What did you do that was legitimately work?

That's easy! When you drink/have-fun with people - you connect with them better, they like you better, you like them better and you can do more businesses later...It's work. But work can be fun. I love my work.

Do you think you created value for your company at SXSW?

Yes, of course! I had about 10 follow meetings in the week after in New York, just from SXSW. Who did you think, man I want to emulate that person. Matt Van Horn! I would love to emulate Matt's SXSW experience, he knows everybody and he handles SXSW to create a billion new relationships. And he had a talk at SXSW about it ('Grow Some Balls: Build Business Relationships from Nothing').

List the most valuable professional contact you have every made at SXSW.

SXSW last year was where I met Chris Hutchins (of SimpleGeo) and Brian Wong (Kiip) for the first time, and since then we are all very good friends. Time will tell which of the people I met this year will become friends.

Marissa Evans

Matt Hunter

Matt Hunter Founder, Textslide
San Francisco

Did your company pay your way to SXSW or did you?

Same thing for me!

Why was it worth it?

It's one of the few places that merges my NYC and SF startup friends and gets everyone out.

Have you been before?

Yes (year 2).

What is different about your takeaway now as opposed to when you first started going?

You don't need to attend every event.

What did you do that was legitimately work?

Met with investors, answered emails, coded, and networked.

Justify those nights at the Driskill/Cedar Tavern/Emo's as 'work.

' 'Networking' From whom did you learn something? Gary Vaynerchuk - He's always interesting.

Do you think you created value for your company at SXSW?

Yes.

List the worst thing about your experience.

N/A

(Photo credit: Everlane.com)

Micah Baldwin

CEO, Graphic.ly
Boulder, CO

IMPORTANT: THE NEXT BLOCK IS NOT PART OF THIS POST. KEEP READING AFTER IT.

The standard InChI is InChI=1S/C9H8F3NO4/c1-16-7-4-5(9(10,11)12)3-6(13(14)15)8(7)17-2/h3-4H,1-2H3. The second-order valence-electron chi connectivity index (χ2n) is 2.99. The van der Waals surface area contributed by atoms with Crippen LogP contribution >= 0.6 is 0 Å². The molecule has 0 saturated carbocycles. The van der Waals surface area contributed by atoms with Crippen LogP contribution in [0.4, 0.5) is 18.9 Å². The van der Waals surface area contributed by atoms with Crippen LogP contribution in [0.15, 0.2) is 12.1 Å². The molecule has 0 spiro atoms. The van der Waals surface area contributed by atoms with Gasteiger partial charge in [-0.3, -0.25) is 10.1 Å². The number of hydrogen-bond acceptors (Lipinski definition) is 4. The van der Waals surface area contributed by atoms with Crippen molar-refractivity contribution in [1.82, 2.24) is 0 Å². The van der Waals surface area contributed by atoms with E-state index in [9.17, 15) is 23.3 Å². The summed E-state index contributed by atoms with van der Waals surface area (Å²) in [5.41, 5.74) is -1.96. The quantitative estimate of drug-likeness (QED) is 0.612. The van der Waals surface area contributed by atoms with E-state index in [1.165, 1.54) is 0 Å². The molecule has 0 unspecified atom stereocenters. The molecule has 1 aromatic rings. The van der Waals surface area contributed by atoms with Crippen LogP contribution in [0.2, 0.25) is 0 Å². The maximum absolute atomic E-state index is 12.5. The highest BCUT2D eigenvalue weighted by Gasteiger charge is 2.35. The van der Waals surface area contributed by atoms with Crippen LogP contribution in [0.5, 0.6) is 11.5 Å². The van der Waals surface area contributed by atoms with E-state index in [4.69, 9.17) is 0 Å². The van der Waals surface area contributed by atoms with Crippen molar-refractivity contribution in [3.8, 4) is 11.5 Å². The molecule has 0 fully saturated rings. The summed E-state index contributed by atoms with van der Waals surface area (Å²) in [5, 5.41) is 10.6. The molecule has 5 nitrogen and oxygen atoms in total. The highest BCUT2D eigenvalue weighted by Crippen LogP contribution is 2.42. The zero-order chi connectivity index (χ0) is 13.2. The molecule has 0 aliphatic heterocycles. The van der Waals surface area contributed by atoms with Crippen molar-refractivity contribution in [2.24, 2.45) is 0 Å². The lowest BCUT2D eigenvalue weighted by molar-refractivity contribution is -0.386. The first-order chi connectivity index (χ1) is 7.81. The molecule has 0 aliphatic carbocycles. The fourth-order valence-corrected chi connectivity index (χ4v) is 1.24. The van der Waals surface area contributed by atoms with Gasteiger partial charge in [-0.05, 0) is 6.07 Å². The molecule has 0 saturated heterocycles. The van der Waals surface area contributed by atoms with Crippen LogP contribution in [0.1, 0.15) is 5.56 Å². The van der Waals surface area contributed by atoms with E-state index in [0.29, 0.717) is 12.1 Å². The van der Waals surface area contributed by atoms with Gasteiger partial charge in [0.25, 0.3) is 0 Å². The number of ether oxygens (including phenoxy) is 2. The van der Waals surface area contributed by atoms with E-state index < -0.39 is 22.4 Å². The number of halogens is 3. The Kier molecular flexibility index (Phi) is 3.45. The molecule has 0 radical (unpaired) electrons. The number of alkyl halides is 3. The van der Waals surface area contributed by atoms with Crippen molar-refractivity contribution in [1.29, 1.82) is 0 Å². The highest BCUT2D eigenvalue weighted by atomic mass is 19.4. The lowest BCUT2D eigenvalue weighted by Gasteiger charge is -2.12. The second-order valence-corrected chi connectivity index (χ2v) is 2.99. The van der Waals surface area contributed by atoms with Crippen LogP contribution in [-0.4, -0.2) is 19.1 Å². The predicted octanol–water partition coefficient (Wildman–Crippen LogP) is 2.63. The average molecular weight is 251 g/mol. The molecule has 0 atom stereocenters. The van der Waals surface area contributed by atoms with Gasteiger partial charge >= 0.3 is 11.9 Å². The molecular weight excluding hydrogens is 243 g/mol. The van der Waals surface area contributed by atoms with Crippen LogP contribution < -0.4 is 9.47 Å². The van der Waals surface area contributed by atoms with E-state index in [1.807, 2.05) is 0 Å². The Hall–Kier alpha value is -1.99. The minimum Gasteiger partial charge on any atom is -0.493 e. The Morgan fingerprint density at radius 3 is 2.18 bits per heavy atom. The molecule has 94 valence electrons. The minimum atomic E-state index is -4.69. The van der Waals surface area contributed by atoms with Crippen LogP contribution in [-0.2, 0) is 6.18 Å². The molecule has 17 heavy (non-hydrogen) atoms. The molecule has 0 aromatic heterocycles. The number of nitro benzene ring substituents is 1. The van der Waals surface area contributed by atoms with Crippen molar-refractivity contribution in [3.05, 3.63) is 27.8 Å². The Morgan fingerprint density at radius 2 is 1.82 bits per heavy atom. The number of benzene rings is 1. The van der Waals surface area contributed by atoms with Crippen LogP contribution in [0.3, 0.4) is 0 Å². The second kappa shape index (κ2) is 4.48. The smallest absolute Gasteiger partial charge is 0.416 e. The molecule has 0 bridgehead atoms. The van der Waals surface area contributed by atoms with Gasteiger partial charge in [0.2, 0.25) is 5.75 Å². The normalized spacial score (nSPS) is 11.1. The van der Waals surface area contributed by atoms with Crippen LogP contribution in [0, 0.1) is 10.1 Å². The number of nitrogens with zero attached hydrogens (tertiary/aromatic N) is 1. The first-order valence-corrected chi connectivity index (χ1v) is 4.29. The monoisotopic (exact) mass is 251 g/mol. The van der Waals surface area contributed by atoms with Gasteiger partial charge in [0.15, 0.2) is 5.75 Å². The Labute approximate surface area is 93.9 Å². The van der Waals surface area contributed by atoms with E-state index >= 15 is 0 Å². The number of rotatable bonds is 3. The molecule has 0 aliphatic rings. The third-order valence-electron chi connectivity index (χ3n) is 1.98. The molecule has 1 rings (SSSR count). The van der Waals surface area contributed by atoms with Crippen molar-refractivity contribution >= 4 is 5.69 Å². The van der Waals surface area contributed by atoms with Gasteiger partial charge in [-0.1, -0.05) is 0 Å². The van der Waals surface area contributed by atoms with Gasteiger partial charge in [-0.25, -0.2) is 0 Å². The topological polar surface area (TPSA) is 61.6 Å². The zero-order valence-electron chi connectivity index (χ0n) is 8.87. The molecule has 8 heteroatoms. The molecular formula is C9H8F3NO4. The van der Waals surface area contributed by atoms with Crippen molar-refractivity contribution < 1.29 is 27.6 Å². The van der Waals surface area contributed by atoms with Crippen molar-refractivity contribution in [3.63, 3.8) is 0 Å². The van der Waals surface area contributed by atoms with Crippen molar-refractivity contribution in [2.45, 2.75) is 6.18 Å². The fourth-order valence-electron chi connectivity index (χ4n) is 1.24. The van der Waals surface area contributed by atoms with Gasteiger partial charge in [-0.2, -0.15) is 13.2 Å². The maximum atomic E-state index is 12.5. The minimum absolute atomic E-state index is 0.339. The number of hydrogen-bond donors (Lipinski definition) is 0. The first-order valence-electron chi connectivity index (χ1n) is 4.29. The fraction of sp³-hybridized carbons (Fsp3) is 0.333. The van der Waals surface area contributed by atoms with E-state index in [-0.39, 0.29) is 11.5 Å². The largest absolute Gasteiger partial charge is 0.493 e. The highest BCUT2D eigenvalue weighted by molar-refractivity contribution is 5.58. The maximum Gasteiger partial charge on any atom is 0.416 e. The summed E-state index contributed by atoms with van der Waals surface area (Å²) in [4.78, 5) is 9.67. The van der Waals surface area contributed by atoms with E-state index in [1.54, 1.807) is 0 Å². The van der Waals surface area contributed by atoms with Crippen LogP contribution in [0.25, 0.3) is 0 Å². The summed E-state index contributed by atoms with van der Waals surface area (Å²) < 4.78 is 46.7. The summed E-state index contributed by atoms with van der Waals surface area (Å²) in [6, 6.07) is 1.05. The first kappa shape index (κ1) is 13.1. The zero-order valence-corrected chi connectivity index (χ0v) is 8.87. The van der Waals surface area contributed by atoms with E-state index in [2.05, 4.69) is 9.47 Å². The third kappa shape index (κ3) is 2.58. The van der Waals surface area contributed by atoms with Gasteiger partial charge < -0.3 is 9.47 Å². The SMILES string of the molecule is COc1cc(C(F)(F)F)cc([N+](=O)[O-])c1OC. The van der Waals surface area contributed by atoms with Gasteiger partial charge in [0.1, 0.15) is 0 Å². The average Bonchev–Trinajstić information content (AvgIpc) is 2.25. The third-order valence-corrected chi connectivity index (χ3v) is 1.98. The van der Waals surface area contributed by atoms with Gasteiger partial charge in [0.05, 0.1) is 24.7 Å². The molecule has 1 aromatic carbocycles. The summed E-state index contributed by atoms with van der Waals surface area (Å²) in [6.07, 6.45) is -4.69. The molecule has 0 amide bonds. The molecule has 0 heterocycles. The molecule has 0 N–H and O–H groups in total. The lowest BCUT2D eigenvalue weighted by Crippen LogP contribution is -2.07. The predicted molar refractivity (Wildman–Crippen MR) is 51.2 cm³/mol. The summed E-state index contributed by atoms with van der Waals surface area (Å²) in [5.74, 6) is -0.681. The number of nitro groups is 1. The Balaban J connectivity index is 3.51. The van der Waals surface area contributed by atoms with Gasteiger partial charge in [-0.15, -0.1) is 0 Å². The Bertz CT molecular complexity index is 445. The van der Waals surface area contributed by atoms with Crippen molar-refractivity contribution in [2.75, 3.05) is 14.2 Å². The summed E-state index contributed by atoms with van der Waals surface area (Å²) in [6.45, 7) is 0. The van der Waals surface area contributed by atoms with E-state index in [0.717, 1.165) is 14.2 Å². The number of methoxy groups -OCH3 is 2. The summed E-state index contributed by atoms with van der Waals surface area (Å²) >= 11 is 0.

Did your company pay your way to SXSW or did you?

Company paid for flight and hotel. I was speaking, so the badge was free.

Why was it worth it for your company?

The panel I was on was a solid panel (due to the panelists and subject), and I was able to connect to some important potential partners.

What is different about your takeaway now as opposed to when you first started going?

SXSW is a mess. The focus is on partying and less on connecting and learning from each other…I went to three events - all invite only - one was put on by a board member, and others were a bit more selective of attendees. It was great because I was able to really connect with people that will drive our business forward.

Justify those nights at the Driskill/Cedar Tavern/Emo's as 'work.'

Ha! I skipped 'those nights.'

If you run a company, did you send people? Why was that valuable?

I was the only attendee from our company. It made no sense to send anyone else.

From whom did you learn something?

I learn from people every day, but I didn't learn anything specific or special while at SXSW.

Do you think you created value for your company at SXSW?

Interestingly phrased question. Did my presence at SXSW create value for Graphicly? No, the value will be created post SXSW.

List the worst thing about your experience.

The sessions were spread out, the parties were a mess, there are about 40% too many people. It was way to hard to connect to the folks that mattered...

List the most valuable professional contact you have every made at SXSW.